Thursday, October 1, 2009

Halloween Season

The 1st of October is the unofficial beginning of the Halloween Season. Actually, there is no “Halloween Season,” so the unofficial beginning may be the official one. Regardless, this is when we see stores displaying all their Halloween stuff. For me, I’ve marked the start of the season by reading a “scary” book.

In years past I’ve read at this time, amongst others, classics like Dracula, Frankenstein, and The Strange Case of Dr Jekyll and Mr Hyde. I’ve read modern horror classics like The Exorcist, Ghost Story, Salem’s Lot, and I Am Legend. I’ve also read some Clive Barker books since most his books are fitting for the Halloween Season.

This year I’m reading The Amityville Horror by Jay Anson. For those who don’t know, according to the book jacket:

In December 1975, the Lutz family moved into their new home on suburban Long Island. George and Kathleen Lutz knew that, one year earlier, Ronald DeFeo had murdered his parents, brothers, and sisters in the house, but the property—complete with boathouse and swimming pool—and the price had been too good to pass up. Twenty-eight days later, the entire Lutz family fled in terror.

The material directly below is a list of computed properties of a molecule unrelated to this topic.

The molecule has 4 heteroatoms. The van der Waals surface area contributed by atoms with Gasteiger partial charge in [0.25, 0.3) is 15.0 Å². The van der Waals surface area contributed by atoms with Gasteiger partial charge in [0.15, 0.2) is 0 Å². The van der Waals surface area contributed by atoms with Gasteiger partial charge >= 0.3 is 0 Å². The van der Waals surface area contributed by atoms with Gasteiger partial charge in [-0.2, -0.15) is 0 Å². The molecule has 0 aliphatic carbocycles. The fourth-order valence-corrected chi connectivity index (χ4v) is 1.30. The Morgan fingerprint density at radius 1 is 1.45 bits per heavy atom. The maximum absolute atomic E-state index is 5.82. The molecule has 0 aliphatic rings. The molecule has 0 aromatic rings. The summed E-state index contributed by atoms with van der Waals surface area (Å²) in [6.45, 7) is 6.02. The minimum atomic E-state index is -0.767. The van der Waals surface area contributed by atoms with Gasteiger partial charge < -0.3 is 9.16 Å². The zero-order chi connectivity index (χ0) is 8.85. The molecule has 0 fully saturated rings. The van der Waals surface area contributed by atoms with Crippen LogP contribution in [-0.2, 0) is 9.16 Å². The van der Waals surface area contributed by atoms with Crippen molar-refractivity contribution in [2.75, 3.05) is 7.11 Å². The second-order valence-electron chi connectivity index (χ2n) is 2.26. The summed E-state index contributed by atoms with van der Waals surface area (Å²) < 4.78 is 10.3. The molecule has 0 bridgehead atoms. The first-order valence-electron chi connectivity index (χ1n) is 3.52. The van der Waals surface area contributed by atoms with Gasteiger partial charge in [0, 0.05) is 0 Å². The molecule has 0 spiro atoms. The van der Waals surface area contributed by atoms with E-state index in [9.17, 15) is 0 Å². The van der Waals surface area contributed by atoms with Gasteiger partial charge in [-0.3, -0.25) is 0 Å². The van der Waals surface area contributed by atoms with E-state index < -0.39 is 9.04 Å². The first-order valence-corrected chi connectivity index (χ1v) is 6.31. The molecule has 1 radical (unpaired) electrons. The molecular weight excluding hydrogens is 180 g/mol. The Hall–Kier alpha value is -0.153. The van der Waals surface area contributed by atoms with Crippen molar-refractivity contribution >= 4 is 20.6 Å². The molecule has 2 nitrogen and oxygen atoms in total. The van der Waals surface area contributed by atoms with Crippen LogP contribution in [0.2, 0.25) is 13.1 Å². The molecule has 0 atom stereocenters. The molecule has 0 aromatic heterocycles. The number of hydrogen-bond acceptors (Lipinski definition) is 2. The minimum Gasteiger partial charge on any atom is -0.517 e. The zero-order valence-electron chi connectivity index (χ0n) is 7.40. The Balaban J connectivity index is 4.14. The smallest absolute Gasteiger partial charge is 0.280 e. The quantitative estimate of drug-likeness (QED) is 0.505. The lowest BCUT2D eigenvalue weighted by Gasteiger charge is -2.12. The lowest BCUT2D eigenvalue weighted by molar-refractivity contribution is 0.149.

The Amityville house is about a half hour drive from my own home. Yes, it’s still there. It’s been renovated and the infamous quarter-round windows have been replaced with conventional rectangular ones. Much of the controversy surrounding the book and subsequent film is because the story has been marketed as true. There’s a lot of contradictory information out there comparing events depicted in the book compared to the history record which is described in the Wiki article.

Is it real or not? I have no idea. As a kid, though, the story scared the heck out of me and anytime I saw the coming attractions for the 1979 film I had to switch the channel. Whenever I saw a house with those infamous windows I’d freak. It didn’t help that both my parents were superstitious so I always thought it was real. But know it doesn’t matter. The novel is an entertaining—although melodramatic—read.

1 comment:

  1. I love this time of year. I'm not such a big horror fan (especially movies), but I am reading appropriately-themed lit for the season as I research my upcoming novel. I wrote about it here:

    So looks like I'm going to be knee-deep in Vlad the Impaler and 15th century Romanian shenanigans for a while. Cool!